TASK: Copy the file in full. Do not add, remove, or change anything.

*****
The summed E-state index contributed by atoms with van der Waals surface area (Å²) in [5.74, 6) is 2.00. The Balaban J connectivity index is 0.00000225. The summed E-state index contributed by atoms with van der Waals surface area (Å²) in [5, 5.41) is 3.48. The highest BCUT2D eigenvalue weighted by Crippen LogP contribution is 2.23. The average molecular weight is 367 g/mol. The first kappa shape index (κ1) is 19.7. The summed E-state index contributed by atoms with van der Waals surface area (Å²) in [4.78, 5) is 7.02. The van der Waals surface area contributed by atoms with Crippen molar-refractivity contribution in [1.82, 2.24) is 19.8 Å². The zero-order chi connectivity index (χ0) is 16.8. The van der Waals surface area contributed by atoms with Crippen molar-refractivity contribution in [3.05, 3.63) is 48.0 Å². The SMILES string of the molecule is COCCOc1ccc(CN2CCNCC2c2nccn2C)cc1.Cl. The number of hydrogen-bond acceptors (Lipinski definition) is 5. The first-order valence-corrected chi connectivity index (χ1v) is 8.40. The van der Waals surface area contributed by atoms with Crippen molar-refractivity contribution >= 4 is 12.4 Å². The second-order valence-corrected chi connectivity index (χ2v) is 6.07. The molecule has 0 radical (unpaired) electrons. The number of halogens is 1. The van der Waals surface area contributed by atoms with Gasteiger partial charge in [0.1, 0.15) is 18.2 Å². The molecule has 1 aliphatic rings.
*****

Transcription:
The summed E-state index contributed by atoms with van der Waals surface area (Å²) in [5.74, 6) is 2.00. The Balaban J connectivity index is 0.00000225. The summed E-state index contributed by atoms with van der Waals surface area (Å²) in [5, 5.41) is 3.48. The highest BCUT2D eigenvalue weighted by Crippen LogP contribution is 2.23. The average molecular weight is 367 g/mol. The first kappa shape index (κ1) is 19.7. The summed E-state index contributed by atoms with van der Waals surface area (Å²) in [4.78, 5) is 7.02. The van der Waals surface area contributed by atoms with Crippen molar-refractivity contribution in [1.82, 2.24) is 19.8 Å². The zero-order chi connectivity index (χ0) is 16.8. The van der Waals surface area contributed by atoms with Crippen molar-refractivity contribution in [3.05, 3.63) is 48.0 Å². The SMILES string of the molecule is COCCOc1ccc(CN2CCNCC2c2nccn2C)cc1.Cl. The number of hydrogen-bond acceptors (Lipinski definition) is 5. The first-order valence-corrected chi connectivity index (χ1v) is 8.40. The van der Waals surface area contributed by atoms with Crippen molar-refractivity contribution >= 4 is 12.4 Å². The second-order valence-corrected chi connectivity index (χ2v) is 6.07. The molecule has 0 radical (unpaired) electrons. The number of halogens is 1. The van der Waals surface area contributed by atoms with Gasteiger partial charge in [0.1, 0.15) is 18.2 Å². The molecule has 1 aliphatic rings.